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A frightened villager brings the lid of a barrel that contained uranium oxide (yellowcake) taken from the Tuwaitha nuclear facility, that was left unsecured by occupying forces after the fall of Saddam Hussein. The family used this radioactive barrel to store water and are complaining of rashes and skin problems.

Say no to war

Greenpeace is opposed to war, and we don't believe war is the answer to ridding the world of Weapons of Mass Destruction. That's one of the reasons why we took particular issue with the war on Iraq. We joined with people all over the world in months of global action to promote a non-violent solution to the conflict in Iraq.

We believedthe war was more about oil than about effectively dealing with weaponsof mass destruction. It would result in devastating human andenvironmental consequences, and set a dangerous (not to mentionillegal)precedent.

Though the occupyingforces were quick to secure Iraqi oil fields, they neglected tosafeguard dangerous nuclear material. Now that material has made itsway to homes and schools. Weapons of mass destruction, the alleged reason for the war in the first place, were never found.

Uranium and other nuclear material stored under UN control in Iraquntil the fall of Saddam Hussein have been stolen and local residentsare reportedly displaying symptoms of radiation poisoning. Six weeksafter the occupying forces took control of the country, the US finallyconceded that the UN nuclear watchdog, the International Atomic EnergyAgency (IAEA), could return to assess what has been stolen at part ofone site, Tuwaitha. Yet the IAEA has been refused access to the nearbypopulation or to other sites it wants to visit, in contravention of UNresolutions.

We went to Iraq in June 2003 with a small, specialist teamto examine the local environment and to assess the extent of anynuclear contamination. The team took samples of soil and water forlaboratory analysis and conducted on-site monitoring with specialistradiation detection equipment. While the extent of the Greenpeaceradiological survey will not be comprehensive, it will provide someidea of the true level of risk to the people of the area and to theenvironment.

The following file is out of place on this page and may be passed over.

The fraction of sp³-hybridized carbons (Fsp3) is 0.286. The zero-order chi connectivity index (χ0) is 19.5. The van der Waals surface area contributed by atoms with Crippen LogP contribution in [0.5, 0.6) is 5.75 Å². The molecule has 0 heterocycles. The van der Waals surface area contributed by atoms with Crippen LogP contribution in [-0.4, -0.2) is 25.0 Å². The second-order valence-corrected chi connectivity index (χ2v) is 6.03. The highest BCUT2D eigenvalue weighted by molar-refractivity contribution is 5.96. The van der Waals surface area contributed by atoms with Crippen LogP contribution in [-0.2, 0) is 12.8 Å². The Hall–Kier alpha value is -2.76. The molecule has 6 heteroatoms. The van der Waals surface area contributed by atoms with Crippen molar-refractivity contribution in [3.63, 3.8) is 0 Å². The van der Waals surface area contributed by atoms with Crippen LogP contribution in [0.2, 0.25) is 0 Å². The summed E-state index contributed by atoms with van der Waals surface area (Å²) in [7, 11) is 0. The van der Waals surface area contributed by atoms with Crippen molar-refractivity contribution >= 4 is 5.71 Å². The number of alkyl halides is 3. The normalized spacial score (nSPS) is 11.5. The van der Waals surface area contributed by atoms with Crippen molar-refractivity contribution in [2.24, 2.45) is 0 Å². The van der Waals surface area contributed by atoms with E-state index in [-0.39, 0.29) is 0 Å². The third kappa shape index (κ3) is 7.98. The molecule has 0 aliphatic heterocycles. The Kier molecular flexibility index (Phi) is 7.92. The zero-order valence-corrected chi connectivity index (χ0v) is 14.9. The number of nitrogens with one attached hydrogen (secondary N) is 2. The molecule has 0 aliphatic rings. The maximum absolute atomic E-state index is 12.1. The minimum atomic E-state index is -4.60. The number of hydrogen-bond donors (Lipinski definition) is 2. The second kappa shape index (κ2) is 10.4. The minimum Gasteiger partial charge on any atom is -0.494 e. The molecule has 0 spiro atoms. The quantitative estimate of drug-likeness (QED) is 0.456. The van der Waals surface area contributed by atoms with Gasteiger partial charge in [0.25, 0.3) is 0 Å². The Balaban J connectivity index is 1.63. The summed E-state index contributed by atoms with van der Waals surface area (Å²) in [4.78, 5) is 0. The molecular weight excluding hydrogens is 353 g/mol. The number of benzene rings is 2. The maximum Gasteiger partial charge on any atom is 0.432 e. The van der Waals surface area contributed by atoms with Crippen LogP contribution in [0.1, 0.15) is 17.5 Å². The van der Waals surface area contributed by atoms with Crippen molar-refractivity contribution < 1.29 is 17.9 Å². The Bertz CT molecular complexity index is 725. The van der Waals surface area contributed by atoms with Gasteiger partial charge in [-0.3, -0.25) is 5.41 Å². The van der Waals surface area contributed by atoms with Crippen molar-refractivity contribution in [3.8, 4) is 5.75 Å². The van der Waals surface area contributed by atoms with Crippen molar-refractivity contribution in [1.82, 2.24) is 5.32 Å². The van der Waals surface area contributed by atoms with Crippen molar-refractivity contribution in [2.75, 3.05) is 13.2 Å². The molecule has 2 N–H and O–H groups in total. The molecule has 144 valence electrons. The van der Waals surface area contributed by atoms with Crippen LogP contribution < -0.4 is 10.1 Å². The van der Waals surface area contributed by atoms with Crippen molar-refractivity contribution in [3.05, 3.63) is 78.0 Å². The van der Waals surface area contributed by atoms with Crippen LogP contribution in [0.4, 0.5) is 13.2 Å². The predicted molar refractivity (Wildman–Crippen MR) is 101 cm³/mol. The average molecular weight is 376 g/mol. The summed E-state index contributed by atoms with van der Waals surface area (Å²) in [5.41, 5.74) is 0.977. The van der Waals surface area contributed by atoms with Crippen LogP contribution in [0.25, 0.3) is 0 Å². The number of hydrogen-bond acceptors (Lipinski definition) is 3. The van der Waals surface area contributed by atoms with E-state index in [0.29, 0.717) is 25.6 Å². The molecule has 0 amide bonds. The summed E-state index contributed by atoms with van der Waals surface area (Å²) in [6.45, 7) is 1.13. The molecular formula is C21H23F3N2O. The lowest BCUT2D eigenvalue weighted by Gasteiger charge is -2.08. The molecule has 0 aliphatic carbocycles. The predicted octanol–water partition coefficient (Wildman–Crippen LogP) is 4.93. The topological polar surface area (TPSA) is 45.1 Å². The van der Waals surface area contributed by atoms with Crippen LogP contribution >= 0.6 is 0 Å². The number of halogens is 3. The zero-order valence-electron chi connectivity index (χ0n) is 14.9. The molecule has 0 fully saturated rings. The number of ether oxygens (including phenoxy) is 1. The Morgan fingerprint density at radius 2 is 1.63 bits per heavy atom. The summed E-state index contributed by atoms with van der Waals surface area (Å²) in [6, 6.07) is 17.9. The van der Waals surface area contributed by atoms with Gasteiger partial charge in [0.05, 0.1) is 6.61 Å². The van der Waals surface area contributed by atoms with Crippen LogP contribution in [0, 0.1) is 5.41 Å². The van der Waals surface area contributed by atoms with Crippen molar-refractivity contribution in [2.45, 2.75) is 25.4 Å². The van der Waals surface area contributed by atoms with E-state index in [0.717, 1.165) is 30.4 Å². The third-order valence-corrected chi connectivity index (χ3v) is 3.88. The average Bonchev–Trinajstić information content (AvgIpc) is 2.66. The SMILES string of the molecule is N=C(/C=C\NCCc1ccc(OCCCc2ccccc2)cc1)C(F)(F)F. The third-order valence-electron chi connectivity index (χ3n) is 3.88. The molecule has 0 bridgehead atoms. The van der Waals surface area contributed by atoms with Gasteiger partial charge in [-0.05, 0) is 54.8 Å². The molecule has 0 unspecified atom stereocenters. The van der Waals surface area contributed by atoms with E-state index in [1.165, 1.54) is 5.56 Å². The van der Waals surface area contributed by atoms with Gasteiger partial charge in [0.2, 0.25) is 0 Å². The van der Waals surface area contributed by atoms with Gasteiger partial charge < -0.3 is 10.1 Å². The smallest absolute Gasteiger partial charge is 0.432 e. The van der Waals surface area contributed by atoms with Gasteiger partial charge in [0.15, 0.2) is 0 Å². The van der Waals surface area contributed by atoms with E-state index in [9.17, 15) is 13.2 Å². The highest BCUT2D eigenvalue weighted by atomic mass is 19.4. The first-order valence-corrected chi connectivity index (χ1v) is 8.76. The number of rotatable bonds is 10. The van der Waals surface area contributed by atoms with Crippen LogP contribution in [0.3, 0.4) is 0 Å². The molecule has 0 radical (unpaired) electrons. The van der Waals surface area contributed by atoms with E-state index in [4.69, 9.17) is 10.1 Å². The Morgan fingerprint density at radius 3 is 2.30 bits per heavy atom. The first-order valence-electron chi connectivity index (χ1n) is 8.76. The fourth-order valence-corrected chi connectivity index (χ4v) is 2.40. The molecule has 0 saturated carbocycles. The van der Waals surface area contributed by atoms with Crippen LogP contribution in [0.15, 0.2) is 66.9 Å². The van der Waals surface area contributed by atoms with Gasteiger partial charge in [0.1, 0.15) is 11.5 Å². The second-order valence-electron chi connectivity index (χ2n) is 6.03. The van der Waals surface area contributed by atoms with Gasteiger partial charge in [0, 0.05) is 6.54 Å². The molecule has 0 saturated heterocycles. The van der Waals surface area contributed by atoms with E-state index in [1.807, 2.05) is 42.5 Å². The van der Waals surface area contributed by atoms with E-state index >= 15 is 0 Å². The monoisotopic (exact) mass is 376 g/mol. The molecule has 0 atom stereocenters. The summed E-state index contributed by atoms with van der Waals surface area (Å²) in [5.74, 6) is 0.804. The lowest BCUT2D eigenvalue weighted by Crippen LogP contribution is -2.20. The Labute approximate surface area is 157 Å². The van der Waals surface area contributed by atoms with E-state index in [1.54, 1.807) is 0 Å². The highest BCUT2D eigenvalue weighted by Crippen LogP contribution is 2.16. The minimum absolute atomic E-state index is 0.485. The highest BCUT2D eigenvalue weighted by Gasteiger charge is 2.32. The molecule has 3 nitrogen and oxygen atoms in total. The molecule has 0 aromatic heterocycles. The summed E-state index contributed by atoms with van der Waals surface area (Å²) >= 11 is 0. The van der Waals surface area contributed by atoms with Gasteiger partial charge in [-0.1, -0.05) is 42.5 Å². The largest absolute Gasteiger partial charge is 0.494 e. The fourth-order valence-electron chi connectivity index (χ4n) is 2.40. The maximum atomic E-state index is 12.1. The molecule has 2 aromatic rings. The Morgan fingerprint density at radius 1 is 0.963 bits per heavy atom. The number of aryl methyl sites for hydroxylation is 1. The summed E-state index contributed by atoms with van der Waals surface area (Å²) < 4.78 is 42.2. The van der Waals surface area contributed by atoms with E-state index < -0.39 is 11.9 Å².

We are calling for a full assessment of the situation at Tuwaitha and other nuclear sites in Iraq:

  • Theoccupying powers must allow the IAEA to remain in Iraq with anunrestricted mandate to test as well as document all nuclear sites.
  • Theoccupying powers must allow the IAEA to oversee an urgent medical andenvironmental assessment of the impact of the radioactive material thathas spread in the local community - a practice that would be standardin any other country and circumstance.
  • A hunt for all the industrial radioactive isotopes in Iraq must be conducted urgently - these are all potential dirty bombs.

The latest updates

 

Fact not fiction: Renewable energy is safer than nuclear power

Blog entry by Justin McKeating | 23 May, 2013 17 comments

Take a look at what Jan Bens, chief of Belgium's nuclear watchdog FANC, had to say about wind turbines the other day: "The harbour of Antwerp is being filled with windmills, and the chemical industry is next to it. If there is an...